i think the MP3 music file sharing should be put in to perspective, in the country i live in. a double CD cost around $25 -$32 or £13 - £18 approx i can shop almost anywhere in this world and purchase th eexact same cd's cheaper than in the U.K. in the U.K the costs go approx like this, the record shop £1 $1.80, artist £.50p to £1 $1 - $1.80 production of the case and disc £.50p $1 marketing £1 $1.80 record company gets the balance. the state of some track leaves a lot to be desired, some artists with the blessing of the record industry use the F word and the C word and a few other words to specifically target there record sale at children and only children because 5 to 14 yr olds think its big and cleaver to use these words at the dinner table etc. when my 5 yr old come and ask mom can i have some F'in cake or C this or suck that, she's asked where she get this from, "reply" i heard it on a record! i have to remove these words from my 3 and 5 yr olds music then the music industry should be paying me for having to clean up there music. the music industry wants to put it's own house in order first, long before they chase people who download. i was looking at a legal download site so question if a CD is $12 for 14 tracks why am i going to pay $1.50 per track $0.20 to $0.35 cents is more like it. oh yes! i forgot! were back to greed for the music industry, the bosses want $1 million pay rise. i dont mind paying for the music but clean it up and be more realistic about the price, theft works both ways
Posted by bernhug (6 comments )
Reply Link Flag
Legal, cheap music

Legal (in Russia anyway).
Cheap at 3-5 cents USD per song.
Your choice of format and encoding bit rate.
Good selection.

Excellent value. Why pay more?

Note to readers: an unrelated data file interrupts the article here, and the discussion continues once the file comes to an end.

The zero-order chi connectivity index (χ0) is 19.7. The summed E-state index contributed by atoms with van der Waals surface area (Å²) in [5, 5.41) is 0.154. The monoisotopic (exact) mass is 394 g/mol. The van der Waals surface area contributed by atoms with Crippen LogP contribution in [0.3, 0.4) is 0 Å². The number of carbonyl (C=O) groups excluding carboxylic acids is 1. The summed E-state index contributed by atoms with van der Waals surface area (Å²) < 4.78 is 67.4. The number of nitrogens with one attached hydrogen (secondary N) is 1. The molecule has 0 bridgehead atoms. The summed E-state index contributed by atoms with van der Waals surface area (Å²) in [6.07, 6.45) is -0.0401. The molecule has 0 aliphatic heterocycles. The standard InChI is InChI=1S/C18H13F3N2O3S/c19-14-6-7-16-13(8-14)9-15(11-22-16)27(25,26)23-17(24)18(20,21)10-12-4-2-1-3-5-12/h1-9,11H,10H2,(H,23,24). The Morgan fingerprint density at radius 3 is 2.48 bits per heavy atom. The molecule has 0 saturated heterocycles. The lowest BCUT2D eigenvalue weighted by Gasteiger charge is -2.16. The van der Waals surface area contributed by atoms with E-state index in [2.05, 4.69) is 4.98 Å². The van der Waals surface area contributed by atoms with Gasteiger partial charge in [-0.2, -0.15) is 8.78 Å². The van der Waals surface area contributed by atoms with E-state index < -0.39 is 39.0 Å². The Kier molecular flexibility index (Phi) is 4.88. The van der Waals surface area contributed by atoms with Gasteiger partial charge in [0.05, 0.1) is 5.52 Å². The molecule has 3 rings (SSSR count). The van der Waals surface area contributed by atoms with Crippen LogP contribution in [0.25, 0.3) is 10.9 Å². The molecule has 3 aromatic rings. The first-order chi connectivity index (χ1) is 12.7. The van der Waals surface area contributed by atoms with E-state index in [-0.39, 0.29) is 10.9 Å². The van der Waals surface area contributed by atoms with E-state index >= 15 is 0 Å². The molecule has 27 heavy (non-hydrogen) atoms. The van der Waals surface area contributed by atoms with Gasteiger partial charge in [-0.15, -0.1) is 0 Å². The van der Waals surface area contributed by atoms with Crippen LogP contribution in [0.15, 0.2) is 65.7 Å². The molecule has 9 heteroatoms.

Posted by davebarnes (40 comments )
Reply Link Flag
and I support my artists with my wallet!
Posted by bigpoppa--2008 (20 comments )
Link Flag
You idiot
You are mistaken. The only places that are loosing sales are small, measly shops that arent making money because 1) They cant afford to have the best quality CDs and good prices 2) Legal MP3 downloading sites are gaining popularity and 3)People are realizing that the RIAA is a big load of **** that needs to stop the babyish scare tactics and move onto something that will fix this, namely making a service that is cheap, reliable, fast, has all the music anyone could want, and HELPING PEOPLE WHO MIGHT NOT BE ABLE TO AFFORD IT GET IT. File-sharing only came about because CDs are EXTREMLY overpriced, the quality has degraded with time (thousands of 'one hit' titles) and the RIAA is just an ******* with their business. So I aggree with the statement 'Prove It' because they are a load of ***** that want everything for themselves.
Posted by KDoggMDF (25 comments )
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RIAA missed the boat
Back in the 60s vinyl became popular and there was an explosion in sales as everyone wanted to get their favorite albums so they could listen to them at home at their leasure. By the 80s sales had started to slump but just in time here came CDs. Everyone that had previously bought vinyl now wanted a CD version of their favorite music. By the mid 90s sales had started to slump again.

Then came the internet and file sharing. Everyone wanted their favorite albums in MP3 format to carry around with them. The RIAA missed the boat and this new trend formed without them.

Now the RIAA is mad it missed the boat and wants to torpedo it out of spite in the vain hope it will bring people back to CDs and to the artificially high sales that they had enjoyed for 40 years.

But reality doesnt bend to the will of a handful of people regardless of their influence and money. Change is the only constant in the universe and a completely irresistable force.

The RIAA needs to understand that in reality demand for *new* content has always been low compared to the sales they had enjoyed for so long. The only reason they had been so sucessful for so long is because of the rapidly changing media formats. If you want to doggedly stick to an outdated format then obviously you will become outdated yourself.

The RIAA is on a campaign to warp the american legal system into forcing time to stand still for them but in the process they are destroying our most basic rights as well.

They need to be stopped before the damage they are causing becomes irrepairable.

Music artists dont need the RIAA anymore and that scares them. Demand is at an all time high for talented artists and they stand to profit more now in this new age than ever before. The RIAA claims to be "protecting" their artists but all they are really doing is keeping them poor and under their control for the benefit of the RIAAs executives profit.